“It’s my daughter whose life is going to be affected by this, possibly for a long time,” Orchard said. “If she gets put [in a class] just because we didn’t try, we didn’t do what she needed … that’s a lot harder to come to terms with.”
Flying while building the plane
Even before the pandemic, getting help for students with disabilities was hard. Amy Campbell, a special education teacher in the Camas School District, said inclusion and equity for these students have long been a work in progress — in Washington and the rest of the country. So when Campbell feels school districts across the country are focusing on what they can’t do for these students, she thinks they should flip their thinking and do what special education has always done: focus on what can be done with the resources a district has.
“We’ve been flying a plane as we assemble it for years,” Campbell said. “We cannot give up. We just need to keep flying this plane and assembling as we go.”
For children with special needs, cutting school out of the picture means a disrupted schedule, which can cause a child’s progress to halt entirely or even regress. Amy Skogen’s 10-year-old son had two behavioral therapists and access to multiple other services while in school. Now, without that help and consistency, Skogen has seen an uptick in her son’s aggressive behavior.
Like Orchard, Skogen had plans for her child. She had long been considering a residential home for her son, where he’d have constant access to necessary care. After two years of work toward that goal, she found the right place. He was supposed to get his spot within these past few weeks. The pandemic put that on hold.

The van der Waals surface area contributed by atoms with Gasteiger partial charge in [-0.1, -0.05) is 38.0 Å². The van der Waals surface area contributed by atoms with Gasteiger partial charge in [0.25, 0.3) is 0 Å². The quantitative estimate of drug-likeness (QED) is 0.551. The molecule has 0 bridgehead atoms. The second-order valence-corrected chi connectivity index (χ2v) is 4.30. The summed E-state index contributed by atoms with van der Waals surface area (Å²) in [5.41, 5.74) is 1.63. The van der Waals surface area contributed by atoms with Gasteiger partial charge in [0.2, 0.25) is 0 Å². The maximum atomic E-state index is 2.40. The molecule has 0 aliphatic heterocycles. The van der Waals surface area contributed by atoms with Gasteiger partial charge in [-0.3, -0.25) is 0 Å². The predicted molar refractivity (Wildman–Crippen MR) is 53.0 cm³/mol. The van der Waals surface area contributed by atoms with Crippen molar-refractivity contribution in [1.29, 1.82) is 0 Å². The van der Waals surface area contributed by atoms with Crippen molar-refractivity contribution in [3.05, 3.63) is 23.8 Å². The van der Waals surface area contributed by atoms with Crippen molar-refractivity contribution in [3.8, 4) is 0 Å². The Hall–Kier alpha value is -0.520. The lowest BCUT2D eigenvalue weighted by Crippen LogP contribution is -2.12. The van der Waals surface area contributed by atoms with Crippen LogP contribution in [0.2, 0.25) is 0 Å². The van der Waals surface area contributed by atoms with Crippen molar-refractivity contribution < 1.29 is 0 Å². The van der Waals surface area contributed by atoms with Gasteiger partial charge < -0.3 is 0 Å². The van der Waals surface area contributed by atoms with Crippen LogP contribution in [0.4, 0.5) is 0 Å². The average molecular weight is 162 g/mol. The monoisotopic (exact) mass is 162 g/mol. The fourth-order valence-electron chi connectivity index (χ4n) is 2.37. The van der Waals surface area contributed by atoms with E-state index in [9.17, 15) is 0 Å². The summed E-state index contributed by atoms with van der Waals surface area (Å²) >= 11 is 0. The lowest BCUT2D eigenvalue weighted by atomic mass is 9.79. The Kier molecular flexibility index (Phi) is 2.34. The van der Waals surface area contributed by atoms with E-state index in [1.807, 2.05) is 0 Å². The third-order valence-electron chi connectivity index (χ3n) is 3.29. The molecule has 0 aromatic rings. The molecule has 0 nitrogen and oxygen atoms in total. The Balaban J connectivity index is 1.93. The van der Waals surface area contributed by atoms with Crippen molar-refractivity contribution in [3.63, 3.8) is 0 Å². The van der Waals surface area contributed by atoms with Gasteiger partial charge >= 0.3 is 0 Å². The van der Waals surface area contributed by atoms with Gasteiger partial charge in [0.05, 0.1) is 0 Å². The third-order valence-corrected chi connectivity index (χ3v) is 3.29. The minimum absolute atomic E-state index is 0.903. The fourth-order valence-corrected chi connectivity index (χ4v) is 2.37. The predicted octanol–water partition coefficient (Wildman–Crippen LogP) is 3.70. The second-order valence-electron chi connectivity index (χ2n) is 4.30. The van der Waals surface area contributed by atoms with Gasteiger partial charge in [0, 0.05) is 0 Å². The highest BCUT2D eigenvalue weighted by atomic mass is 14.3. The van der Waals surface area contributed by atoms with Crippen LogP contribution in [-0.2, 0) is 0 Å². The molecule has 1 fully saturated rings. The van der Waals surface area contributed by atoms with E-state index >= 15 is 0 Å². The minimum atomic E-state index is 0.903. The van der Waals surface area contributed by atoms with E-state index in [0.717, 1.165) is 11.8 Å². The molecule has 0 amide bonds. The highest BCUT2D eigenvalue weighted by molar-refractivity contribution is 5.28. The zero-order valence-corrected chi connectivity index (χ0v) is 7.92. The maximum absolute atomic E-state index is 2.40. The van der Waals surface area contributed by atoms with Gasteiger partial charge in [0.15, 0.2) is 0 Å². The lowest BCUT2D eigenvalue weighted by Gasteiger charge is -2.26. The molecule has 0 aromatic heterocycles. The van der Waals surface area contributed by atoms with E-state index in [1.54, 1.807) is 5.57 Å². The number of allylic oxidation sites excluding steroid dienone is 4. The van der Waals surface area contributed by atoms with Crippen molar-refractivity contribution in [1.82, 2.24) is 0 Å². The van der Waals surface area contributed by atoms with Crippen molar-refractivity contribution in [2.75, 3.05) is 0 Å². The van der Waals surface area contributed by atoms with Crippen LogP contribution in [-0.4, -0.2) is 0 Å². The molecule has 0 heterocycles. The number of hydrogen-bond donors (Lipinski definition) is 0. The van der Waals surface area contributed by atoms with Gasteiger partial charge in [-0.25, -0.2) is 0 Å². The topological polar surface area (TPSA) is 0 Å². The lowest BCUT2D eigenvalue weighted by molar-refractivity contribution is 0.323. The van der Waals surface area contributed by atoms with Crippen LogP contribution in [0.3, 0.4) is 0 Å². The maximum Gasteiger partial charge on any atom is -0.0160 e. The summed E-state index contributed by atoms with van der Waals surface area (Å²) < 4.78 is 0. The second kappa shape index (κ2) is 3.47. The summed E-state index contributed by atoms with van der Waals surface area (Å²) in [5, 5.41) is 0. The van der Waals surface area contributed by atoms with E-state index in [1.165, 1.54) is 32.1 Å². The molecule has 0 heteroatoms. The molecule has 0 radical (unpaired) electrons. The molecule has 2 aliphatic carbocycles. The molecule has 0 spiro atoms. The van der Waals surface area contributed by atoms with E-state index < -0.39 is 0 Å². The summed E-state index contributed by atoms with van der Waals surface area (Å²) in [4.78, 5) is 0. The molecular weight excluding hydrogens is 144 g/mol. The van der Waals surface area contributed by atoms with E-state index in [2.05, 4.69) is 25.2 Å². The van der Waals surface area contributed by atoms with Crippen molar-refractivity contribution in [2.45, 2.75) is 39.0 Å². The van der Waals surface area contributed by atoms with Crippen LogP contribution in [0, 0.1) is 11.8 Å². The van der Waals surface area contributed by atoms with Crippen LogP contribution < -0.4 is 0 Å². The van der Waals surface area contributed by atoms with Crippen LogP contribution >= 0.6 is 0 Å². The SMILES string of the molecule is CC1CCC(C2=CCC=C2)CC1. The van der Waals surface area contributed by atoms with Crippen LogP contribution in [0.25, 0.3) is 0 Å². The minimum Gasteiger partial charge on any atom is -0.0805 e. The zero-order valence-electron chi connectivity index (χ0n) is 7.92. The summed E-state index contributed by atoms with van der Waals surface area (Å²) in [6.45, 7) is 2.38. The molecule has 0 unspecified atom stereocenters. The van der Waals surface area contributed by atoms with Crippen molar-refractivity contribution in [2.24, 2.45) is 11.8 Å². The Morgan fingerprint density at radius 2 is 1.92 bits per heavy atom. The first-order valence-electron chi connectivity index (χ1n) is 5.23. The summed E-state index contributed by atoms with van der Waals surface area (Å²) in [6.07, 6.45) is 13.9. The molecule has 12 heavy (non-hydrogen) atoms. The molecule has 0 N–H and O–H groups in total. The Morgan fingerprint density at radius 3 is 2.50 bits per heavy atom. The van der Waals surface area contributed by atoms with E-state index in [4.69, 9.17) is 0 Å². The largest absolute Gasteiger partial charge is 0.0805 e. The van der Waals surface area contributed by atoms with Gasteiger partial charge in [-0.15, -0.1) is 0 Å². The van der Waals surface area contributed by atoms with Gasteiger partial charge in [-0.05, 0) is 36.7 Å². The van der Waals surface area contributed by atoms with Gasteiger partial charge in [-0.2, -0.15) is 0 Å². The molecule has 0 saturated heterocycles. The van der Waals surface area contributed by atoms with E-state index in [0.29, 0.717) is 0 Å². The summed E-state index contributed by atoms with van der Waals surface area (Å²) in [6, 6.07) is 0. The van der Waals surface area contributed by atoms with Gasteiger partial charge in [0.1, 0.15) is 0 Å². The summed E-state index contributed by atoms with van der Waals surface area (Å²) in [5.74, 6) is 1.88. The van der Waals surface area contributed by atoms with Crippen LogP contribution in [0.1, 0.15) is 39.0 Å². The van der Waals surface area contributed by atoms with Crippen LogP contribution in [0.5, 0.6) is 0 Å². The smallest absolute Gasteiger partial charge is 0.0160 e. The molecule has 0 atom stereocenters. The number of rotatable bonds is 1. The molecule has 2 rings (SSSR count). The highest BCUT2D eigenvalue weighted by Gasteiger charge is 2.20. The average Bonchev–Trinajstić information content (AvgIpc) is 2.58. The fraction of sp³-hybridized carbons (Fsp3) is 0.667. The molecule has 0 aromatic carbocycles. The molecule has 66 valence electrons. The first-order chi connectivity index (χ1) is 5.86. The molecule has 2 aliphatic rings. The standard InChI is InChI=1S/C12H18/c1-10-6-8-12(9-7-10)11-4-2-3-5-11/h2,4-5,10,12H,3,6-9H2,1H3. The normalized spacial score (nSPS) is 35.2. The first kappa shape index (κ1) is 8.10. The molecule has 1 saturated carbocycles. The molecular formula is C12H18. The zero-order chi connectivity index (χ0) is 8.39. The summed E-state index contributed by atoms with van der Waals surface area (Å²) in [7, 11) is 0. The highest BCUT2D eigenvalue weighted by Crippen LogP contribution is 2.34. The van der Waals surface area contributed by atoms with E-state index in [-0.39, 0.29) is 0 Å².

“It’s devastating,” Skogen said. “We’re struggling to keep him safe, and our family safe.”
Skogen has received help in connecting to services through attorneys working with Disability Rights Washington. The statewide organization joined other organizations in sending a letter to OSPI on March 19, asking that the agency provide further instruction to school districts to ensure students with disabilities are connected with necessary services even when school buildings are closed.
Families are struggling to make life work with what they have. Andrea Kadlec, an attorney with Disability Rights Washington, said that information changes from week to week, sometimes day to day.
On Tuesday, OSPI released its most detailed guidance to date for families and districts seeking help for students with disabilities. Guidance for general education was released Monday, and this consecutive packet walks through the details of special education needs like accommodations or modifications for students if in-person service isn’t possible.